As the peak of the cold and flu season approaches, officials with the Grayson County Health Department are asking people to get vaccinated to prevent the spread and limit the effects of the infection. This comes as officials with the heath department are expecting an average flu season for late 2017, early 2018.
“So far, it has been pretty average season for this time of the year,” Josh Stevenson, emergency preparedness manager for the GCHD, said Thursday. “It is about that time of the year when a lot of people have started to get their flu shots.”
Stevenson said these predictions are based on reports from the Texas Department of State Health Services and observations from areas that get colder earlier in the season. For this area, the flu season extends from October through May, however the peak months run from December through February, Stevenson said.
The Centers for Disease Control and Prevention describe the flu, also known as seasonal influenza, as a respiratory illness caused by the influenza virus that affects the nose throat and lungs. Common symptoms include fever, cough, sore throat, body aches and fatigue, the CDC lists on its website.
Since 2010, the seasonal virus has resulted in between 9.2 million and 35.6 million cases annually with between 140,000 and 710,000 hospitalizations each year in the U.S. alone. Of these cases, between 12,000 and 56,000 deaths annually are attributed to the disease, the CDC says on its website.
The CDC advises that someone infected with the flu virus can transmit it before they know they are sick. While most people with the flu are most contagious in the first four days of illness, some may be able to infect others on the first day and up to seven days after becoming sick.
The disease is believed to be transmitted through droplets that are spread when an infected person coughs, sneezes or speaks and can also be transmitted via touched objects.
“The most important thing aside from getting the flu shot is to wash your hands often and stay home when you are sick,” he said.
Because of the time frame, Stevenson said, the GCHD recommends that individuals get their flu shots now in order to give their bodies time to adjust and acclimate to the vaccine. On average, Stevenson said the vaccines take about two weeks to become active and start preventing infection. Due to this gap, Stevenson said many people who get sick after getting the flu shot believe that it is the shot itself that made them sick, when in reality they were infected before it took full effect.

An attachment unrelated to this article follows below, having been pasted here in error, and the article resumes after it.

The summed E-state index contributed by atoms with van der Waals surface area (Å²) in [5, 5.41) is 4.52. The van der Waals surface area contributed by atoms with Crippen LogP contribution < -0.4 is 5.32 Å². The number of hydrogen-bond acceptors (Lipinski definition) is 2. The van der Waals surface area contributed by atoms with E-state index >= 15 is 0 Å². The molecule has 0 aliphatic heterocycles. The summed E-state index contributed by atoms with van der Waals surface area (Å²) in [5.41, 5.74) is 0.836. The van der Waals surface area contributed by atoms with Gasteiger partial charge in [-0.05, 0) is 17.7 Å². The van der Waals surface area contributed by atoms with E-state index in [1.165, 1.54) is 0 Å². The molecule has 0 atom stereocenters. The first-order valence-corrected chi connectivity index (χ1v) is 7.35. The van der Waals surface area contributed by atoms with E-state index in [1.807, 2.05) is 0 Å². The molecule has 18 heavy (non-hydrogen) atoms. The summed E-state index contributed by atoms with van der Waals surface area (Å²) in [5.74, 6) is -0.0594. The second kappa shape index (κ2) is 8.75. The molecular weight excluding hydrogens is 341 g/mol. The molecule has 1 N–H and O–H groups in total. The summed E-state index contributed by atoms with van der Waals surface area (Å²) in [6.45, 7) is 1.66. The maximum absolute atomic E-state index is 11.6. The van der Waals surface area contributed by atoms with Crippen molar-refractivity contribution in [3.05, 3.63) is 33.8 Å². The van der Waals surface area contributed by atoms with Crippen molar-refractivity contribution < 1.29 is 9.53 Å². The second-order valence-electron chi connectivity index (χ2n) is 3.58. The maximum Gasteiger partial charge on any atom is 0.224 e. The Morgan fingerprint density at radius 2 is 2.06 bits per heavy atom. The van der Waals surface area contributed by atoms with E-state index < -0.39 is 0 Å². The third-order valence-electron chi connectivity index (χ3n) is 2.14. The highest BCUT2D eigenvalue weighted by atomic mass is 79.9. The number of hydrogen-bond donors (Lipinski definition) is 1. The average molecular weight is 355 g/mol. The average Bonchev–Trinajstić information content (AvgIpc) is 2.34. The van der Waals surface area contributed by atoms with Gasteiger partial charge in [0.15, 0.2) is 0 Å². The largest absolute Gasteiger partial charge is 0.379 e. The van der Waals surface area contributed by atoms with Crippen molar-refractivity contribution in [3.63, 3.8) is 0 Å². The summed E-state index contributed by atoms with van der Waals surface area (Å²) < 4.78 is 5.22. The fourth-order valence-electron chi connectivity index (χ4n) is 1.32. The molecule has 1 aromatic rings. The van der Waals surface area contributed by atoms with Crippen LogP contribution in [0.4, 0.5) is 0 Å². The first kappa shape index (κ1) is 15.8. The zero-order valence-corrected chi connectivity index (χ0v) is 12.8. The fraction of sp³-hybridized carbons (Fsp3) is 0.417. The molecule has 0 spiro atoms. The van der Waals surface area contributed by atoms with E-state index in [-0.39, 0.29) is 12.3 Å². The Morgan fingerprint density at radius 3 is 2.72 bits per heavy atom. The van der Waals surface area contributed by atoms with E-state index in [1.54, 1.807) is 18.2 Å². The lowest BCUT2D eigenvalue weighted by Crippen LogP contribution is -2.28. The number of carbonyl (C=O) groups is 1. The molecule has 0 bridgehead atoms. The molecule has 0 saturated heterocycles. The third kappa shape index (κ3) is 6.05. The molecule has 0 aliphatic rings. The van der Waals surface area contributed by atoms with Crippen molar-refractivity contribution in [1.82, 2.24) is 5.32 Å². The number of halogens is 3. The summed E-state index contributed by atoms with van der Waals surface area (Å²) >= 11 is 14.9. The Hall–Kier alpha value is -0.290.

Stevenson said many believe that current vaccines use dead or inactive viruses, which can lead to infections. While dead viruses were once used in vaccines, Stevenson said modern vaccines do not. However, he added that following a vaccination, someone might feel sick or weak for about a day as the body responds to the foreign bodies in the system.
“It is a good thing because it means your body is taking it on and learning what to expect this flu season,” he said.
Stevenson said even if someone does get a shot, it is still possible for them to get the virus this season. Due to many strains of the virus, and its ability to mutate, Stevenson said doctors predict which type of the virus will likely be prevalent each season. Each flu shot carries protection from two to three strains, Stevenson said, adding that some concentrated vaccines may offer protection from as many as four strains.
In some cases, the predictions are incorrect and an unexpected strain of the virus may become prevalent. In these situations, the flu shot can still lessen the impact of the disease and lead to a shorter recovery time.
Beyond limiting the effects of an infection, Stevenson said getting vaccinated each year is important because it can reduce the number of people able to spread the disease.
Stevenson said many insurance plans cover the cost of a flu shot each season, and the health department has already started offering shots to its clients for $25 for normal doses and $45 for high doses.
“We see our customers, especially our older customers, start asking weeks before we have them available,” he said.